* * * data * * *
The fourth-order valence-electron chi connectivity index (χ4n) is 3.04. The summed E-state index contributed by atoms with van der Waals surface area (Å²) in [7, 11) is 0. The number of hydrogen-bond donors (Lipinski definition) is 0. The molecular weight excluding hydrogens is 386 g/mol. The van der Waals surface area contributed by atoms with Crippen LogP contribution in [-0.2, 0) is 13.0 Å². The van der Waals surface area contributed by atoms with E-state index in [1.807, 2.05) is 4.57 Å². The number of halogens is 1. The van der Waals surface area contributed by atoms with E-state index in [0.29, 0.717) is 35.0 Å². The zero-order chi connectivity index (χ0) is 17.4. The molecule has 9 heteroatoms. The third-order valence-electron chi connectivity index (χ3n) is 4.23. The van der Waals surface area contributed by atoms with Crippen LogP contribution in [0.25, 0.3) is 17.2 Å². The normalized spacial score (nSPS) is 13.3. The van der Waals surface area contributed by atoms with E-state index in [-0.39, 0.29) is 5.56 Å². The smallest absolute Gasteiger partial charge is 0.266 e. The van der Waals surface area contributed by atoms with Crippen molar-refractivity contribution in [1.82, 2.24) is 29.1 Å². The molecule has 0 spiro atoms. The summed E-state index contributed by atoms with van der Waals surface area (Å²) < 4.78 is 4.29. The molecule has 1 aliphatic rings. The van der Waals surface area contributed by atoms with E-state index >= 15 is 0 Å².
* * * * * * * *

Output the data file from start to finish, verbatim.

The fourth-order valence-electron chi connectivity index (χ4n) is 3.04. The summed E-state index contributed by atoms with van der Waals surface area (Å²) in [7, 11) is 0. The number of hydrogen-bond donors (Lipinski definition) is 0. The molecular weight excluding hydrogens is 386 g/mol. The van der Waals surface area contributed by atoms with Crippen LogP contribution in [-0.2, 0) is 13.0 Å². The van der Waals surface area contributed by atoms with E-state index in [1.807, 2.05) is 4.57 Å². The number of halogens is 1. The van der Waals surface area contributed by atoms with E-state index in [0.29, 0.717) is 35.0 Å². The zero-order chi connectivity index (χ0) is 17.4. The molecule has 9 heteroatoms. The third-order valence-electron chi connectivity index (χ3n) is 4.23. The van der Waals surface area contributed by atoms with Crippen LogP contribution in [0.25, 0.3) is 17.2 Å². The normalized spacial score (nSPS) is 13.3. The van der Waals surface area contributed by atoms with E-state index in [-0.39, 0.29) is 5.56 Å². The smallest absolute Gasteiger partial charge is 0.266 e. The van der Waals surface area contributed by atoms with Crippen molar-refractivity contribution in [1.82, 2.24) is 29.1 Å². The molecule has 0 spiro atoms. The summed E-state index contributed by atoms with van der Waals surface area (Å²) < 4.78 is 4.29. The molecule has 1 aliphatic rings. The van der Waals surface area contributed by atoms with E-state index >= 15 is 0 Å².